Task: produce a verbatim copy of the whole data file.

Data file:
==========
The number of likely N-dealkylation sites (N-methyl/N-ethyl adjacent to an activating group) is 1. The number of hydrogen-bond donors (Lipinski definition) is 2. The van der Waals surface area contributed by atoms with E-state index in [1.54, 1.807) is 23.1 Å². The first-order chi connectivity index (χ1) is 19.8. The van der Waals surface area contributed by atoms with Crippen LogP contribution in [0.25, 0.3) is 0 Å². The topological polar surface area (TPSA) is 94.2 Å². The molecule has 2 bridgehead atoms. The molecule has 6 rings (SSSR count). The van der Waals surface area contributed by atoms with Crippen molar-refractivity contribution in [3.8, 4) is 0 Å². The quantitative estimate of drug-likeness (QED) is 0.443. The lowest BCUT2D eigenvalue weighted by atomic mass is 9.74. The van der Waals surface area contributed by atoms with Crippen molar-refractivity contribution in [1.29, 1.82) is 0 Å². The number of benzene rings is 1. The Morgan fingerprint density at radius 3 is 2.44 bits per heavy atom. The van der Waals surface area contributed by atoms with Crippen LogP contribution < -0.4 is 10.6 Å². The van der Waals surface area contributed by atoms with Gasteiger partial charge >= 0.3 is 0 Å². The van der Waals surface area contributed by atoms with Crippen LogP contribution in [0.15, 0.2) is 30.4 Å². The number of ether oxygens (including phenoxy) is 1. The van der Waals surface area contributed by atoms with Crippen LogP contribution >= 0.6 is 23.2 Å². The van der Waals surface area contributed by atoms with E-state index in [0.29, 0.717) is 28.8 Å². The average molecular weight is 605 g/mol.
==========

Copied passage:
The number of likely N-dealkylation sites (N-methyl/N-ethyl adjacent to an activating group) is 1. The number of hydrogen-bond donors (Lipinski definition) is 2. The van der Waals surface area contributed by atoms with E-state index in [1.54, 1.807) is 23.1 Å². The first-order chi connectivity index (χ1) is 19.8. The van der Waals surface area contributed by atoms with Crippen LogP contribution in [0.25, 0.3) is 0 Å². The topological polar surface area (TPSA) is 94.2 Å². The molecule has 2 bridgehead atoms. The molecule has 6 rings (SSSR count). The van der Waals surface area contributed by atoms with Crippen molar-refractivity contribution in [3.8, 4) is 0 Å². The quantitative estimate of drug-likeness (QED) is 0.443. The lowest BCUT2D eigenvalue weighted by atomic mass is 9.74. The van der Waals surface area contributed by atoms with Crippen molar-refractivity contribution in [1.29, 1.82) is 0 Å². The number of benzene rings is 1. The Morgan fingerprint density at radius 3 is 2.44 bits per heavy atom. The van der Waals surface area contributed by atoms with Crippen LogP contribution < -0.4 is 10.6 Å². The van der Waals surface area contributed by atoms with Gasteiger partial charge >= 0.3 is 0 Å². The van der Waals surface area contributed by atoms with Crippen LogP contribution in [0.15, 0.2) is 30.4 Å². The number of ether oxygens (including phenoxy) is 1. The van der Waals surface area contributed by atoms with Crippen LogP contribution >= 0.6 is 23.2 Å². The van der Waals surface area contributed by atoms with E-state index in [0.29, 0.717) is 28.8 Å². The average molecular weight is 605 g/mol.